For this podcast I am joined by James Saville, who is the Director of HR. James talks about his own experience of stress and burn out, and from a perspective of someone who is used to achieving and operating at a senior level, and who also needs to understand work stress, not only because he manages other staff, but because as HR Director he oversees the University’s response to stress at work. James speaks with remarkable openness, warmth and personal insight as we discuss journeys into and out of burn-out, recognising signs and triggers, managing your inner chimp or critic, and noticing and receiving the support of those around you. We also talk about some of the ‘blessings’ of burn-out: learning to look after yourself, re-evaluating your priorities and wanting to do good in the world, and growing in self-knowledge and compassion. If any of the issues in this broadcast have affected you and you’d like support, here are some helplines. If you feel that you or someone you are with is in danger right now, please call 999 A 24/ hour emergency mental health service, Mental health assessment service us on 0131 537 6000. Breathing Space 0800 83 85 87 ·  The Samaritans 08457 90 90 90 ·  Edinburgh Crisis Centre 0808 801 0414 For University support Student Counselling Service, https://www.ed.ac.uk/student-counselling   Staff Counselling Service, https://www.ed.ac.uk/counselling-services/staff  The Listening Service (for students and staff), chaplaincy@ed.ac.uk, 0131 650 2595
01:12:07
December 19, 2019
Suicidality and finding life again
In this podcast I am joined by 3rd year Medical undergraduate, Heather McAdam (President & founder of WellMed, for Medical students at UoE). We talk about the mental pain that can lead someone to try to end their life, what helps and what doesn’t help if you are feeling suicidal, or if you are supporting someone who is, and how it is possible to come through a suicide attempt into enjoying and appreciating life in a whole new way. Heather shares some inspiring tactics that she adopted, and describes how social media was positive in her recovery, for enabling her to share feelings and insights, and to discover that she was not alone. We talk in this podcast about transference - the ways in which we can pick up feelings from someone, such as feelings of anxiety or depression, and that those feelings are not your own and do not need to stay with you. One way to manage transference is to talk to another person about the feelings you have noticed. You can use the University Staff or Student counselling Service or the Listening Service for this. Support Please use the following information if any of the issues discussed in this podcast have affected you and you’d like support. If you feel that you or someone you are with is in danger right now, please call 999. You can also contact the NHS 24 hour emergency mental health assessment service on 0131 537 6000. 24/7 helplines Breathing Space: 0800 83 85 87 The Samaritans: 08457 90 90 90 Edinburgh Crisis Centre: 0808 801 0414 University support The Advice Place Nightline Student Counselling Service Staff Counselling Service The Listening Service (for students and staff) at the Chaplaincy: chaplaincy@ed.ac.uk; 0131 650 2595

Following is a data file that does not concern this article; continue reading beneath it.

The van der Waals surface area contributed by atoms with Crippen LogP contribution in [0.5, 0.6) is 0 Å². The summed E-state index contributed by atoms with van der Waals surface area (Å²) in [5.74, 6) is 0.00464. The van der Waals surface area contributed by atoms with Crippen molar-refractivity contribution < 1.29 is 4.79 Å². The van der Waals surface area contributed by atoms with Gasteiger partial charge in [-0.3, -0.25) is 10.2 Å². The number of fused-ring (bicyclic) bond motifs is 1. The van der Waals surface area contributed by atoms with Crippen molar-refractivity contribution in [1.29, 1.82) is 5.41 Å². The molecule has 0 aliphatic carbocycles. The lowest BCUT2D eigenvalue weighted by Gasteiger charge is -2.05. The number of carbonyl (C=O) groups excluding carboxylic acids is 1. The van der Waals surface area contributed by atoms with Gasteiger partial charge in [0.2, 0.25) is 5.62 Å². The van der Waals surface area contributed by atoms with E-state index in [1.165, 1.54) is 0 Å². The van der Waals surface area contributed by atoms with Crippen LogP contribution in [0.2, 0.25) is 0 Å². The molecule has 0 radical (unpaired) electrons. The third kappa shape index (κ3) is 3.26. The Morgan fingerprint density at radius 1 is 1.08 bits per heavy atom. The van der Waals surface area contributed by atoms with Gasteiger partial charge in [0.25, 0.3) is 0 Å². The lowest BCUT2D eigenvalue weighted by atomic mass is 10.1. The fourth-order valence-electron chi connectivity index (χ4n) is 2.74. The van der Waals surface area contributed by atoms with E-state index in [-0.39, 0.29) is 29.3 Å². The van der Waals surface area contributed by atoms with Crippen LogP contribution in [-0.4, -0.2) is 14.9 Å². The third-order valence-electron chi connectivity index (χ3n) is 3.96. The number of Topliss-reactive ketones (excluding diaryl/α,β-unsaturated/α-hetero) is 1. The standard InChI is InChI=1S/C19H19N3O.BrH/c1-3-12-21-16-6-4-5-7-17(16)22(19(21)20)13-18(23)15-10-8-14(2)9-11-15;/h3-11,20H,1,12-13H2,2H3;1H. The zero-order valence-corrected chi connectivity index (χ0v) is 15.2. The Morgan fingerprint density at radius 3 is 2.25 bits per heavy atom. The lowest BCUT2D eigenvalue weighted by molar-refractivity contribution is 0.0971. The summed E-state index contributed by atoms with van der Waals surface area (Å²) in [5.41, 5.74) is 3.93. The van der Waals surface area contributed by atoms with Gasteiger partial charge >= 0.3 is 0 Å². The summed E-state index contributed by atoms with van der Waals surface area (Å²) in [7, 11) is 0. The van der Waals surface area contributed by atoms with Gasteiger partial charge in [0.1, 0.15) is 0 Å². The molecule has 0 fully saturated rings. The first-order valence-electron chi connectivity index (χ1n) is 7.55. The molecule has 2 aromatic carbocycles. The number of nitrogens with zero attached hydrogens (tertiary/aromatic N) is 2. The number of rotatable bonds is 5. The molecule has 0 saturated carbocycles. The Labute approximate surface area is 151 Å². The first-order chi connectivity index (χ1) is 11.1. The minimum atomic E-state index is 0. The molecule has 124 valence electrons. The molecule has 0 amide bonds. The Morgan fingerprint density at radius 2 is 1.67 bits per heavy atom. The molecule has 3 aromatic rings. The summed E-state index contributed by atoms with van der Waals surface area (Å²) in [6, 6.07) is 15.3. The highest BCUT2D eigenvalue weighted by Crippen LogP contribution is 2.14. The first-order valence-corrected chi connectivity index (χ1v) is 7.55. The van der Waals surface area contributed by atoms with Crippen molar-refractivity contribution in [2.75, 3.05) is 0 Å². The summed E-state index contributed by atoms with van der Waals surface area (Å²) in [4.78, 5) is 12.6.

56:48
December 12, 2019
Fear of failure, perfectionism, impost syndrome and living life each moment